Mirror Man is the fifth studio album by Captain Beefheart and his Magic Band. It contains material which was recorded in 1967 for Buddah Records, and which was originally intended for release as part of an abandoned project entitled It Comes to You in a Plain Brown Wrapper. The tapes from the original sessions, however, remained under the care of Buddah, who took four of the man in the mirror book pdf unissued tunes and released them as Mirror Man in 1971. The record sleeve features an erroneous claim that it had been “recorded one night in Los Angeles in 1965”.
The album is dominated by three long, blues-rooted jams featuring uncharacteristically sparse lyrical accompaniment from Beefheart. A fourth tune, the eight-minute “Kandy Korn”, is an earlier version of a track that appears on Strictly Personal. In 1999, Buddha Records issued an expanded version of the album entitled The Mirror Man Sessions, which features five additional tracks taken from the abandoned tapes.
When the band went into the studio in late 1967 to record the follow-up to their debut album Safe as Milk, which had been released earlier that year, it was with the intention of producing a double album, provisionally entitled It Comes to You in a Plain Brown Wrapper. These were intended to fill one of the set’s two LPs. These songs were characterized by their polyrhythmic structures and psychedelic themes, which marked a progression from the band’s previous blues-rooted work on Safe as Milk.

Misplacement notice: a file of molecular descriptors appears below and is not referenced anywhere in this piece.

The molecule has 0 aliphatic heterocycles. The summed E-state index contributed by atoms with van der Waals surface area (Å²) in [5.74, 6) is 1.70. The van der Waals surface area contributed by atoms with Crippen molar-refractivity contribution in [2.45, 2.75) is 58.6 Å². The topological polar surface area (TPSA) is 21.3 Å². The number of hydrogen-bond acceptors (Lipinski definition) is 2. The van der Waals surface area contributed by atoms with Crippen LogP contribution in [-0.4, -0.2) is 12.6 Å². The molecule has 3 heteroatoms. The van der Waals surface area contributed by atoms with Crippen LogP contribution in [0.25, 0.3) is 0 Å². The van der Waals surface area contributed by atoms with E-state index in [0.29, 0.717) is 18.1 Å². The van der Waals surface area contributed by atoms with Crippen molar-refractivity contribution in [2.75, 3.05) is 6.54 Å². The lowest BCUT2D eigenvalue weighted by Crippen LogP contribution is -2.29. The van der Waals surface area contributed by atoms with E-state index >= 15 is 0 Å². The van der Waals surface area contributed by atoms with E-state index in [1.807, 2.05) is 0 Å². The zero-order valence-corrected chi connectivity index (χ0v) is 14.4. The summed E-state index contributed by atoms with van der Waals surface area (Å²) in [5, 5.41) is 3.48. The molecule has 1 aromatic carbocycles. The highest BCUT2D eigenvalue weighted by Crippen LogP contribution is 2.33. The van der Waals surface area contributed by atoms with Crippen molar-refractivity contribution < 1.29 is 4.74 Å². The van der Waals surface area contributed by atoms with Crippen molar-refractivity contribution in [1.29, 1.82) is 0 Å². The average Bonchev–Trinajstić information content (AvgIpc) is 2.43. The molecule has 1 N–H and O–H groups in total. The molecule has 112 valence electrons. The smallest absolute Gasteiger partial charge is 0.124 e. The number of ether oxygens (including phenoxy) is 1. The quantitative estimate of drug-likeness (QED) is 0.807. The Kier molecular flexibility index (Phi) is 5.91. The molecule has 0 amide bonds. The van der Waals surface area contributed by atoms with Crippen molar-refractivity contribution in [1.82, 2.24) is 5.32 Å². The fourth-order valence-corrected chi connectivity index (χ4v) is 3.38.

The Brown Wrapper concept, however, was at some point abandoned, and many of the tracks from the sessions were left unfinished and without any vocals. The reason for this remains unclear, though Beefheart biographer Mike Barnes suggests it was probably because the band’s record label, Buddah, simply lost interest. A number of the abandoned tracks were re-recorded in 1968, and released as Strictly Personal, through producer Bob Krasnow’s own record label, Blue Thumb.
The album’s original pressing was put together somewhat carelessly, with the cover art featured a shot of the band’s 1970 line-up. The opening track, “Tarotplane”, takes its title after the Robert Johnson song “Terraplane Blues”, which was about a popular 1930s car. Throughout “Tarotplane”‘s nineteen minutes, Van Vliet quotes lines from Johnson’s song as well as from various other blues tunes including Blind Willie Johnson’s “You’re Gonna Need Somebody on Your Bond”, Son House’s “Grinning in Your Face”, and Willie Dixon’s “Wang Dang Doodle”.